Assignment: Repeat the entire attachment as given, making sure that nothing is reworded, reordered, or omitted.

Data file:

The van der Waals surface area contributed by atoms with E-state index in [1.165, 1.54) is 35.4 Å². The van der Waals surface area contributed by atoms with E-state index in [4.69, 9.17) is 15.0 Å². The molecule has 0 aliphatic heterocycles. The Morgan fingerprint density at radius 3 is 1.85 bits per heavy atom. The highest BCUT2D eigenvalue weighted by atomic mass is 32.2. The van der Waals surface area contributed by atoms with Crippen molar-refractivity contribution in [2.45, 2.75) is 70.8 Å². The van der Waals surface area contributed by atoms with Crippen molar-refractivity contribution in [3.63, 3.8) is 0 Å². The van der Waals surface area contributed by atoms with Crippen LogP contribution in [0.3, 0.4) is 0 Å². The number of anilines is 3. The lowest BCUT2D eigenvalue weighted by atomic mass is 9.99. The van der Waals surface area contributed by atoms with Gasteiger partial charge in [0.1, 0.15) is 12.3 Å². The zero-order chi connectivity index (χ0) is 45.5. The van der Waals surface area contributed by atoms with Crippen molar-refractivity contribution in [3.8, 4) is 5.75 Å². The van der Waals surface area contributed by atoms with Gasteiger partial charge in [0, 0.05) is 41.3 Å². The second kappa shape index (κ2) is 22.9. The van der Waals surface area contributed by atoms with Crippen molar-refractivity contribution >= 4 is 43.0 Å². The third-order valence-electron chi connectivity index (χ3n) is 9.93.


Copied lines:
The van der Waals surface area contributed by atoms with E-state index in [1.165, 1.54) is 35.4 Å². The van der Waals surface area contributed by atoms with E-state index in [4.69, 9.17) is 15.0 Å². The molecule has 0 aliphatic heterocycles. The Morgan fingerprint density at radius 3 is 1.85 bits per heavy atom. The highest BCUT2D eigenvalue weighted by atomic mass is 32.2. The van der Waals surface area contributed by atoms with Crippen molar-refractivity contribution in [2.45, 2.75) is 70.8 Å². The van der Waals surface area contributed by atoms with Crippen molar-refractivity contribution in [3.63, 3.8) is 0 Å². The van der Waals surface area contributed by atoms with Crippen LogP contribution in [0.3, 0.4) is 0 Å². The number of anilines is 3. The lowest BCUT2D eigenvalue weighted by atomic mass is 9.99. The van der Waals surface area contributed by atoms with Gasteiger partial charge in [0.1, 0.15) is 12.3 Å². The zero-order chi connectivity index (χ0) is 45.5. The van der Waals surface area contributed by atoms with Crippen molar-refractivity contribution in [3.8, 4) is 5.75 Å². The van der Waals surface area contributed by atoms with Gasteiger partial charge in [0, 0.05) is 41.3 Å². The second kappa shape index (κ2) is 22.9. The van der Waals surface area contributed by atoms with Crippen molar-refractivity contribution >= 4 is 43.0 Å². The third-order valence-electron chi connectivity index (χ3n) is 9.93.